Hennepin County sees high number of eviction filings as it works to address case backlog

Hennepin County Housing Court is dealing with an influx in eviction filings.

There were 881 filings in January alone, according to Chief Judge Toddrick Barnette. It’s outpacing the 840 slots they currently have available for hearings each month. 

“What we’re experiencing now is a higher number of filings for evictions than we did pre-pandemic,” Barnette said. “It’s very surprising to me.”

It comes at a time when the court system was hoping for relief. Housing Court has been under pressure since the eviction moratorium, which went into effect in March 2020 and ended in June 2022.  

“I thought after the moratorium ended, we would have a spike in eviction cases because we just have a lot of cases pending,” Barnette said. “But I thought that once we really put some resources in housing that we would see that number decline — and I think we did initially, but it’s picked back up.”

There was a spike in cases when the pandemic protections ended in June, which led to delays last September and October.

“Back in the fall, we were definitely seeing a lot of backlogs in the court cases,” said Rachael Sterling, a housing attorney with the nonprofit HomeLine, which provides legal aid to renters.

Before the pandemic, it typically took about two weeks for a case to get in front of a judge for an initial hearing. That turned into months after the moratorium lifted.

“It was about three months, maybe even four months in some cases,” Sterling said.

5 EYEWITNESS NEWS requested data from the Minnesota Judicial Branch of all evictions filed since June 1. It showed more than 60% of evictions filed in June in Hennepin County weren’t resolved until at least September, with many extending into October.

While the data didn’t explain why, a few cases stretched into December, and two still weren’t resolved by the end of January. Typically cases can be either be resolved at the initial hearing or extended due to a continuance or a trial.

According to attorneys we spoke to, the number one reason for an eviction filing is nonpayment of rent.

Sterling explained, in some cases, the backlog was beneficial to tenants.

“More time means that there’s more likelihood the tenant is going to be able to find resources to be able to pay the past due amount and get caught back up on their rent,” she said. “It also is more time to stress but also to plan, ‘OK, where am I going to pivot to? Where am I going to land?’”

On the other hand, the time can be costly for landlords.

“They’re still occupying the premises. We may have turned away our clients may have turned away other reputable good residents,” said attorney Doug Turner, a partner at Hanbery and Turner, a law firm that represents more than 100 landlords and property managers. “When the courts delay the summons, my clients feel like its justice delayed. And when we get to court, they owe such a large amount, we can never really get them back on track.”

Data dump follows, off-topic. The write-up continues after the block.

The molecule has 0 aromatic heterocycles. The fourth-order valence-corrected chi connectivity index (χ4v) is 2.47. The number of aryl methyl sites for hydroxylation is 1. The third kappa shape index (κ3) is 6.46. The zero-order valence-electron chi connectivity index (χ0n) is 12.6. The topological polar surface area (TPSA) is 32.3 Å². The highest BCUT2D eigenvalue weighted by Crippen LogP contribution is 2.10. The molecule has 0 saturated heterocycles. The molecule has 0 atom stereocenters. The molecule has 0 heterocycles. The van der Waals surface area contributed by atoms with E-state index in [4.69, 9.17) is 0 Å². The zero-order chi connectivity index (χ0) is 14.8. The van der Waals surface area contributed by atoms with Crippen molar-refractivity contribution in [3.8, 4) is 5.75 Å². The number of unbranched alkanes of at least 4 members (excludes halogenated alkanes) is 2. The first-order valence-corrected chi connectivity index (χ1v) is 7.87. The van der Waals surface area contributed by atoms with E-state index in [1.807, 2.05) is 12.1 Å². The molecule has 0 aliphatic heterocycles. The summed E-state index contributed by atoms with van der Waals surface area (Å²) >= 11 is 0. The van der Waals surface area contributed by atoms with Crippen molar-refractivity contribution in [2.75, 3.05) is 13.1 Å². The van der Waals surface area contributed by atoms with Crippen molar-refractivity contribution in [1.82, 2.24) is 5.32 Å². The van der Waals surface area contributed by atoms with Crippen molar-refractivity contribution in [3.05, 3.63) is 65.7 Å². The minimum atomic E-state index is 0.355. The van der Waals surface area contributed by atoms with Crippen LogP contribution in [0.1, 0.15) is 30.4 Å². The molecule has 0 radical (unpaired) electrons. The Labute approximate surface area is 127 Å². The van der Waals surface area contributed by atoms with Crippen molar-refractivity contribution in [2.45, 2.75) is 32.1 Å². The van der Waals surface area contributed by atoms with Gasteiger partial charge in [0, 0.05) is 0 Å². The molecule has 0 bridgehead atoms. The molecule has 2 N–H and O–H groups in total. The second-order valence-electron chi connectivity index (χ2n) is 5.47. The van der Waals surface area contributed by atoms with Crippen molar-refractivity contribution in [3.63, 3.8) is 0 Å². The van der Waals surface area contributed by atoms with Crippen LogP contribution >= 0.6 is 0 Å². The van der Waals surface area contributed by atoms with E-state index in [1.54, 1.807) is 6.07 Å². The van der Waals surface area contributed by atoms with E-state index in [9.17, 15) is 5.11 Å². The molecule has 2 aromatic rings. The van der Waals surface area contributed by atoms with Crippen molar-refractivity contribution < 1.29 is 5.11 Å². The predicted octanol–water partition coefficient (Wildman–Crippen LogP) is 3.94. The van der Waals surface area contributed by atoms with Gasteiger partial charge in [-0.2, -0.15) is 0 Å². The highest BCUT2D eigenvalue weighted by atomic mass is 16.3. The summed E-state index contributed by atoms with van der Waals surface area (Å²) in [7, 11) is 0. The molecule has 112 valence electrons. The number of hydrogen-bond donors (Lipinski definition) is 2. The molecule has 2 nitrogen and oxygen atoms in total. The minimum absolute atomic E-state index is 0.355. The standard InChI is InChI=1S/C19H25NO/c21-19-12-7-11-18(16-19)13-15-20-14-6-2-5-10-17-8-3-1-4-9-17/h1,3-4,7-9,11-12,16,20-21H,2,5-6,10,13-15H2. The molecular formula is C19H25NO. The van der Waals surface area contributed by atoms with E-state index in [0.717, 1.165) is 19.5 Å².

Turner explained there are also safety concerns if the tenant is being evicted for other lease violations, including breaking the rules, violence, disturbing tenants, or harassing the management.

“It’s a real problem because we can’t get the really bad violators, the really bad residents out,” Turner said.

Hennepin County District Court added another judicial officer, a referee, in the fall to handle cases to address the backlog.

“We were all guessing what the filings were going to be once the moratorium was lifted,” Barnette said when we asked whether the referee should’ve been added sooner. “I don’t think we were in a position to know what we were going to have come in.”

He added, “We were trying to get that referee in at a sweet spot.”

The court system also returned to in-person hearings in January in an effort to speed up the process. Barnette explained it takes fewer staff members for in-person appearances than remote hearings.

“There were people who said we don’t want to go back in person,” he said. “At the end of the day, I really thought that in order to bring more balance to where we were, this had to be done.”

There was improvement after those changes were made, but amid this latest wave of cases, a Minnesota District Court system spokesperson told 5 EYEWITNESS NEWS it is still taking about five weeks for an initial hearing after an eviction is filed.

Barnette said it’s hard to know when they’ll be back down to a two-week time frame.

“We weren’t prepared for a spike in housing cases,” he said. “We’re going to have to watch what happens over the next three or four months and try to figure out is there something additional we need to do.”

He added, “The way to address an increase in filings is to provide more space for hearings so we would have to talk about what is our capacity to do that, and then do [attorneys] have capacity to do it?”